As a family that loves to discover new places and make memories together, we were thrilled to visit Akaka Falls State Park on the beautiful Big Island of Hawaii. From the moment we stepped into the lush surroundings of the park, we knew we were in for an unforgettable adventure. If you’re looking for unique things to do on the Big Island, Hawaii, this park is a must-visit destination that will captivate both young and old. Let’s dive into our journey and share the wonders of this remarkable place!
Unveiling the History of Akaka Falls State Park
Before we get into the exciting activities, let’s take a quick trip back in time to understand the history of Akaka Falls State Park. This incredible park holds stories from ancient Hawaiian times, when the land was rich with native plants and wildlife. The indigenous people of Hawaii believed that these lands were sacred, and they would gather here for various ceremonies. The park’s name, “Akaka,” even originates from a Hawaiian word meaning “a rent, split, or crack,” describing the stunning gorge that the waterfall flows into. Imagine standing where generations of Hawaiians once stood, surrounded by the same natural beauty!
Hiking Amidst Spectacular Beauty
One of the most exciting things we did at Akaka Falls State Park was exploring the hiking trails. The “Akaka Falls Loop Trail” is a family-friendly pathway that winds through lush rainforest, leading us to not one, but two breathtaking waterfalls! The first waterfall, Kahuna Falls, stands at an impressive 100 feet tall. The misty atmosphere around it makes you feel like you’re in a magical wonderland. And then, the main event, Akaka Falls, cascades an astounding 442 feet! The sound of the water rushing down and the cool breeze on our faces left us in awe.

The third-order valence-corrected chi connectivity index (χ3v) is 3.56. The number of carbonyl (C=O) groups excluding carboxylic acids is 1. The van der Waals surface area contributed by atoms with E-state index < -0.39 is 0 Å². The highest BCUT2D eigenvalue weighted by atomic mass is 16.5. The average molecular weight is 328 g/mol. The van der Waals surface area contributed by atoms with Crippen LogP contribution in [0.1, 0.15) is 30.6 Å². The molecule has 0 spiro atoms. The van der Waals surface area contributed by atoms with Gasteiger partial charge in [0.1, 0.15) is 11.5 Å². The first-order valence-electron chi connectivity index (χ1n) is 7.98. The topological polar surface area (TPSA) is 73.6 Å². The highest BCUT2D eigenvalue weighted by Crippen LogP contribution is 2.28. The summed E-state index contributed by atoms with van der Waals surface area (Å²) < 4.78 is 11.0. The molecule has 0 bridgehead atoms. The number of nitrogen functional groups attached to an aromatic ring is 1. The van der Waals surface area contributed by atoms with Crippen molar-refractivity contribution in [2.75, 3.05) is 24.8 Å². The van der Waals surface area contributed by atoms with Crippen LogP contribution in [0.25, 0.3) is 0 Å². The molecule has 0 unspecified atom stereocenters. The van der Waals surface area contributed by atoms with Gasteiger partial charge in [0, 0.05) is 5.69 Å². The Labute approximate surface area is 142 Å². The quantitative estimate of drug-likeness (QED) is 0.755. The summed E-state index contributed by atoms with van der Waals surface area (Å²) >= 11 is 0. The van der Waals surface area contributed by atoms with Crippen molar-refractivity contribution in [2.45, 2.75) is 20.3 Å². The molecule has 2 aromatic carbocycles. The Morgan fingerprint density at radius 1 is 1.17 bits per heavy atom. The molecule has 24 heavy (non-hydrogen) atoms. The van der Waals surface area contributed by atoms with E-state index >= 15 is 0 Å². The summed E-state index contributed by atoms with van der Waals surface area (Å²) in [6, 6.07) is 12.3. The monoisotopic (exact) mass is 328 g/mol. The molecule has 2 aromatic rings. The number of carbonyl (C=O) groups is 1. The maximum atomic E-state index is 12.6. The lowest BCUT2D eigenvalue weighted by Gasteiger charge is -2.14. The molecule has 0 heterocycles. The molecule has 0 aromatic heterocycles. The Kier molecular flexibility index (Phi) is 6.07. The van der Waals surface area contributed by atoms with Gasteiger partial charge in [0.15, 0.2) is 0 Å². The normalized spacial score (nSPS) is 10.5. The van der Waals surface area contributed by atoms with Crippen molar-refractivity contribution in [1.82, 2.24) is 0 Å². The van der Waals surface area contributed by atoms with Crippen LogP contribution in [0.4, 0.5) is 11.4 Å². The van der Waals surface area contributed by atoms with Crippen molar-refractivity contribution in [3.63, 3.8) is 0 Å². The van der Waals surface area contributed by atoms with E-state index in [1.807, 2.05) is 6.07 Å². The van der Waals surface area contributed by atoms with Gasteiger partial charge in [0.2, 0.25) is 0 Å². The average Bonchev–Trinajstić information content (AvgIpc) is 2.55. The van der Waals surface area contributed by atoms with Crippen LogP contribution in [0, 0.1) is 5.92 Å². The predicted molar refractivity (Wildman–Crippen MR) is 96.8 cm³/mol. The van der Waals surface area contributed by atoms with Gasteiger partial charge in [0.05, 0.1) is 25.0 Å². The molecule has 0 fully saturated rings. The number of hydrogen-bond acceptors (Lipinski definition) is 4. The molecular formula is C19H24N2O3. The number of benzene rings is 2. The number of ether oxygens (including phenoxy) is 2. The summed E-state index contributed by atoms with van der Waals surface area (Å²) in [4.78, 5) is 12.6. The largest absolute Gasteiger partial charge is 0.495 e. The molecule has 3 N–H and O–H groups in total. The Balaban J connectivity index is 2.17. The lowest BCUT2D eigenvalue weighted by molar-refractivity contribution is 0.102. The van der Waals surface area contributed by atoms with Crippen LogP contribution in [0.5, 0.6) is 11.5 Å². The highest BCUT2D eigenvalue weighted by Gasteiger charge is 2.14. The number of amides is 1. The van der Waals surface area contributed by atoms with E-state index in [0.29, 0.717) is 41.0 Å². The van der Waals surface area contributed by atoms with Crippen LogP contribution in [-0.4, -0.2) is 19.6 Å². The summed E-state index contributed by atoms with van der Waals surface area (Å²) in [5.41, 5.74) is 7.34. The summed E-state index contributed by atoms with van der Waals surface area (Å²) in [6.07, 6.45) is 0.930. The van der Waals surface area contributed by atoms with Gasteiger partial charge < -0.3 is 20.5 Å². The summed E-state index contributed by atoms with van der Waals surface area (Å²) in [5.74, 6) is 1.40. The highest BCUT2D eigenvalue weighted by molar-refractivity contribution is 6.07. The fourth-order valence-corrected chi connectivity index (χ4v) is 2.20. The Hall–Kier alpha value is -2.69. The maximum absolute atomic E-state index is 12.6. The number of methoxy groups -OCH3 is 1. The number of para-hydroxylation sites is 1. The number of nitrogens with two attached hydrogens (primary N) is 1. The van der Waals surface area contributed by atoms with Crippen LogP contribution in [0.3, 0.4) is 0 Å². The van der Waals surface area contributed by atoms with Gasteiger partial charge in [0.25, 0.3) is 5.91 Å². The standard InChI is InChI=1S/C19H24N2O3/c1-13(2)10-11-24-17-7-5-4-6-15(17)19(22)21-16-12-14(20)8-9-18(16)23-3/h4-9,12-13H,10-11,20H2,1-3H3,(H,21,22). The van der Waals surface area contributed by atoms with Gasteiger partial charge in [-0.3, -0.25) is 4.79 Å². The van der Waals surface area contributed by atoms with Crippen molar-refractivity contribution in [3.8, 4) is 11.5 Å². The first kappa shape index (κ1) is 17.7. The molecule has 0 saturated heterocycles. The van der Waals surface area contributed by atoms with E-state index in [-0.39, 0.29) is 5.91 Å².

Combining the Hawaiian heat and tropical forest, the air feel pretty thick and moist. We were surprised at the level of difficulty because of the amount of stairs. Don’t get me wrong, it is not a tough hike. However, the trail is not accessible for strollers or wheelchairs and the hike would be difficult for people with health problems or young children.
Discovering Unique Plant Life
The park is also a fantastic place for budding young scientists. We found ourselves surrounded by a diverse range of plants, including ferns, orchids, and colorful flowers. Some of these plants are found only in Hawaii, making this a perfect opportunity to learn about unique flora. The cool, damp environment of the rainforest nurtures these plants, creating a vibrant and captivating scene that’s like no other.
Connecting with Nature’s Wonders
Our family had a blast connecting with nature in this beautiful setting. We spotted colorful birds flitting between trees and even glimpsed a few playful geckos. It was a great chance to teach our kids about the importance of preserving the environment and protecting these amazing creatures and their habitats.
Practical Tips for Your Visit
Before you head to Akaka Falls State Park, here are a few tips to keep in mind:
- Allotted time: 1 hour – You should be able to enjoyably walk the trail and take pictures within an hour.
- If you are short on time or maybe too out of shape to do the entire loop, make sure you take a left at the start of the trail. This is the shortest route to the waterfall.
- Be prepared to get wet. Anytime you are outside for any length of time on the Northeastern side of the Big Island you can expect to get rained on.
- As of this writing the fees for the state park were $5 per car OR $1 per person. They use the honor system, so don’t cheat.
- Google Maps: Akaka Falls State Park
Visiting Akaka Falls State Park was truly an unforgettable experience for our family. We immersed ourselves in the history, marveled at the waterfalls, and connected with the unique plants and animals that call this park home. If you’re looking for a family-friendly adventure filled with awe-inspiring sights, make sure to add Akaka Falls State Park to your list of unique things to do on the Big Island, Hawaii. It’s a journey that will leave you with cherished memories for years to come.